Taking the A1C Test
If your blood sugar is well controlled and your blood sugar levels have remained stable, the American Diabetes Association recommends that you have the A1C test two times each year. A1C test results provide insight into how your treatment plan is working or might be modified to better control the condition. Your doctor may want to run the test as often as every three months if your A1C is not within your target range.
What the A1C Results Mean
The A1C test measures the glucose (blood sugar) in your blood by assessing the amount of what’s called glycated hemoglobin. “Hemoglobin is a protein within red blood cells. As glucose enters the bloodstream, it binds to hemoglobin, or glycates. The more glucose that enters the bloodstream, the higher the amount of glycated hemoglobin,” .
An A1C level below 6 percent is considered normal. An A1C between 6 and 6.5 percent signals pre-diabetes. Type 2 diabetes is diagnosed when the A1C is over 6.5 percent. For many people with type 2 diabetes, the goal is to lower A1C levels to a healthier percentage.
Your A1C goal is specific to you. Several factors come into play such as your age, how advanced your blood glucose is, and any other heath conditions you have. A common A1C goal for people with blood sugar is less than 7 percent. If you can keep your A1C number below your goal, you help to reduce the risk of blood sugar complications, such as nerve damage,eye problems etc.
Making these healthy changes can help you improve your day-to-day blood sugar management and lower your A1C:
• Move more. Try to get at least 30 minutes of exercise five days a week. This doesn’t have to be formal exercise. Find something you enjoy doing that gets your body moving — take your dog for a walk, play a sport with a friend, or ride a stationary bike indoors or a regular bike outdoors.
• Eat a balanced diet with proper portion sizes. You can load up on non-starchy vegetables, but be mindful of serving sizes when eating fruits, lean proteins, fats, and complex carbohydrates like bread, potatoes, and other starches. Using a salad plate instead of a full-size dinner plate can help prevent overeating. Avoid processed foods as much as possible and say no to sugary sodas and fruit juice. A blood glucose educator or dietician may be able to help if you’re unsure about a good blood sugar diet.
• Stick to a schedule. Skipping meals, letting too much time pass between meals, or eating too much or too often can cause your blood sugar levels to fall and rise too much. Your doctor can help you determine the best meal schedule for your lifestyle.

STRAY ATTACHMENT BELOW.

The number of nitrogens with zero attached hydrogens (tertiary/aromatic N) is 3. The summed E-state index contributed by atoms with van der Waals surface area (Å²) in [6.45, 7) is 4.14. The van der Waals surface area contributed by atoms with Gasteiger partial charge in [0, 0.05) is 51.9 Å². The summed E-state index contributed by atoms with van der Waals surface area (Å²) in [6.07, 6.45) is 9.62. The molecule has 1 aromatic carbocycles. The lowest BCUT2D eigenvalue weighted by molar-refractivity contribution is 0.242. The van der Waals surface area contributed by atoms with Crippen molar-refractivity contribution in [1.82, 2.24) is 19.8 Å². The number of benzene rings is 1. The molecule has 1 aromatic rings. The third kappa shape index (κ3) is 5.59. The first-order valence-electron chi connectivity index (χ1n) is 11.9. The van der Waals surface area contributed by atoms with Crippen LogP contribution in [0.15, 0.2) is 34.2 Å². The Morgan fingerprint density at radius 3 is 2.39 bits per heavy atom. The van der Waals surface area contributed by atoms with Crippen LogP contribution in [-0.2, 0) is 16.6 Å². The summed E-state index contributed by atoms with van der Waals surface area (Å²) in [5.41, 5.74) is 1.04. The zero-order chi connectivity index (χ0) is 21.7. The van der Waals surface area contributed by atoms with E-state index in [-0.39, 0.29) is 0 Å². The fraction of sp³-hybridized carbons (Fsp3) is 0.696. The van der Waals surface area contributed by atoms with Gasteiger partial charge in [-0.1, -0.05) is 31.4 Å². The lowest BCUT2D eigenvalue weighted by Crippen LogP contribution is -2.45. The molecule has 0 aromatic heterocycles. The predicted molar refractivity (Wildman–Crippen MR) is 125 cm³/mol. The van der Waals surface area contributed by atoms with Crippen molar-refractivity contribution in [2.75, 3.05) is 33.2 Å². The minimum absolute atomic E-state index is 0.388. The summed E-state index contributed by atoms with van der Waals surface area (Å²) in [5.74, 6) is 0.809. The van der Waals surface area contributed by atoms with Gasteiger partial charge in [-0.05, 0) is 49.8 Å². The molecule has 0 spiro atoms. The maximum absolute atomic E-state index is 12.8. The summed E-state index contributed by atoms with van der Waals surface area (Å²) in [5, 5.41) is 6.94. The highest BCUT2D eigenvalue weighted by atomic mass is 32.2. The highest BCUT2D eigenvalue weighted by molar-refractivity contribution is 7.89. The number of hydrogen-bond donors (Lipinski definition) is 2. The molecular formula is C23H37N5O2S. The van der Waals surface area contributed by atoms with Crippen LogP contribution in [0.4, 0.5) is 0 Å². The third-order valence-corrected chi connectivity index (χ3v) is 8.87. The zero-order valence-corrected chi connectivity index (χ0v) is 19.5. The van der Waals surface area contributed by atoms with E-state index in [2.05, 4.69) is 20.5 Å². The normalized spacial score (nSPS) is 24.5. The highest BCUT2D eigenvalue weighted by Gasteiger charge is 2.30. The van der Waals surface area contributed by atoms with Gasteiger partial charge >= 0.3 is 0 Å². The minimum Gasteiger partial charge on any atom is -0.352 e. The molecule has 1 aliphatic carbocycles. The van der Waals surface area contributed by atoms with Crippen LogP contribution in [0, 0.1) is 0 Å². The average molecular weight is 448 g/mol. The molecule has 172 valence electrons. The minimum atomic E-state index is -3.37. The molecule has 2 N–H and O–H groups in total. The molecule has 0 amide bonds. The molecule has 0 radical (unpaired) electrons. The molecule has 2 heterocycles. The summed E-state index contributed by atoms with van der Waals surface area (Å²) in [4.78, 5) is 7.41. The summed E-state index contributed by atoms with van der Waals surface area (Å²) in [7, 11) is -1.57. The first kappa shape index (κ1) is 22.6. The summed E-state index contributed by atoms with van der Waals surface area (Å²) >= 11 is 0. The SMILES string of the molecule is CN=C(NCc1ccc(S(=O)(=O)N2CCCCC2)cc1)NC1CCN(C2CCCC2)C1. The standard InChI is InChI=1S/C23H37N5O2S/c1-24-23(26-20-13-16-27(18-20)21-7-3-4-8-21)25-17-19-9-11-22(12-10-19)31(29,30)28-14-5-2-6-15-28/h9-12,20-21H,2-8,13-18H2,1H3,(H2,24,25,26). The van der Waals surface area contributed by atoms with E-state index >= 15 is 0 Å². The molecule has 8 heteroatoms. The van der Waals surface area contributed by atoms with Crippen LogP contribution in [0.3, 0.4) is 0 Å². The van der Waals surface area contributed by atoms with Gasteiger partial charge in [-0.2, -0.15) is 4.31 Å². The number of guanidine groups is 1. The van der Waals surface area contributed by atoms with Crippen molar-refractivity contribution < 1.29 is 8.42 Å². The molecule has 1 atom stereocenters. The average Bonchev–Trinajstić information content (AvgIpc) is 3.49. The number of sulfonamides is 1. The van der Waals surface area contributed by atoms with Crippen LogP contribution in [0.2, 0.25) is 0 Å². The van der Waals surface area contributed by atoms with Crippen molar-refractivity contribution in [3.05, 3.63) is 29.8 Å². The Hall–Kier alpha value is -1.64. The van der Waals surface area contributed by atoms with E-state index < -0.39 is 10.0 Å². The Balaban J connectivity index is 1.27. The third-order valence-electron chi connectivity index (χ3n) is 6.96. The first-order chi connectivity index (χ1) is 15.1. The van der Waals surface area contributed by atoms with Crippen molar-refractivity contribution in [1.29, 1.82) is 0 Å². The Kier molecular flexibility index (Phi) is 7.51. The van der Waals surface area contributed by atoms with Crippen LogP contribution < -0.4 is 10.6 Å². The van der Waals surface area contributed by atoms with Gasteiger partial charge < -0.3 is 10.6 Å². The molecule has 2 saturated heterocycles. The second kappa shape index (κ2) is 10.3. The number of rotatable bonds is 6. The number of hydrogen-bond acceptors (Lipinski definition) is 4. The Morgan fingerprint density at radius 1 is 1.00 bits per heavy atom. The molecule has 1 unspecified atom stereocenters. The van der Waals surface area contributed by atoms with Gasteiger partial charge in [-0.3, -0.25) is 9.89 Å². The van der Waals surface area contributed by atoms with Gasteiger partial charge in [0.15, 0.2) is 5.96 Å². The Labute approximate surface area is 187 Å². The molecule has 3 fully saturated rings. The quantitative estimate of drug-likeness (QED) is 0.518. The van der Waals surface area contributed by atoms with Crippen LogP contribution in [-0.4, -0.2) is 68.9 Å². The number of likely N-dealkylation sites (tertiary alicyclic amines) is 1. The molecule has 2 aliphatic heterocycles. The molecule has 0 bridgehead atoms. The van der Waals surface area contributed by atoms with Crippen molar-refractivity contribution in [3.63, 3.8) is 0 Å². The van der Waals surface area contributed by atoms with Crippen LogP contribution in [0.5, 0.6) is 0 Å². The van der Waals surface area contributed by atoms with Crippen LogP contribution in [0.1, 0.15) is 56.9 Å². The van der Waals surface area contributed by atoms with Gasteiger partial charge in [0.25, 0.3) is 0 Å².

• Follow your treatment plan. Blood sugar treatment is very individualized. Your doctor will help you determine the steps you need to take to successfully manage your blood sugar. Always talk to your doctor before making any changes.
• Check your blood sugar as directed. Checking blood sugar on your own is still necessary, even if your doctor is monitoring your A1C levels. Keeping a journal of your blood sugar levels can tell you and your doctor how certain activities affect your blood sugar. It can also help determine an ideal eating schedule and alert you to foods that cause blood sugar spikes.
Understanding your A1C levels is an important part of your overall blood sugar management. If you have any questions about your A1C levels or what they mean, don’t hesitate to ask your doctor.
Tips for a Lower A1C
Your A1C score is a valuable part of the blood sugar control picture, but it is not the only indicator of your health. Someone who has wide fluctuations in blood sugar levels may have an A1C at goal because the average is good. However, these day-to-day fluctuations can lower your quality of life and increase your risk of complications.Blood sugar can be a tough condition to manage. It takes work, but the time and effort you put into it can result in good control and an improved quality of life.
Use Supplement for Lower A1C:
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The statement and product have not been evaluated by the FDA to diagnose, treat, cure or prevent any disease.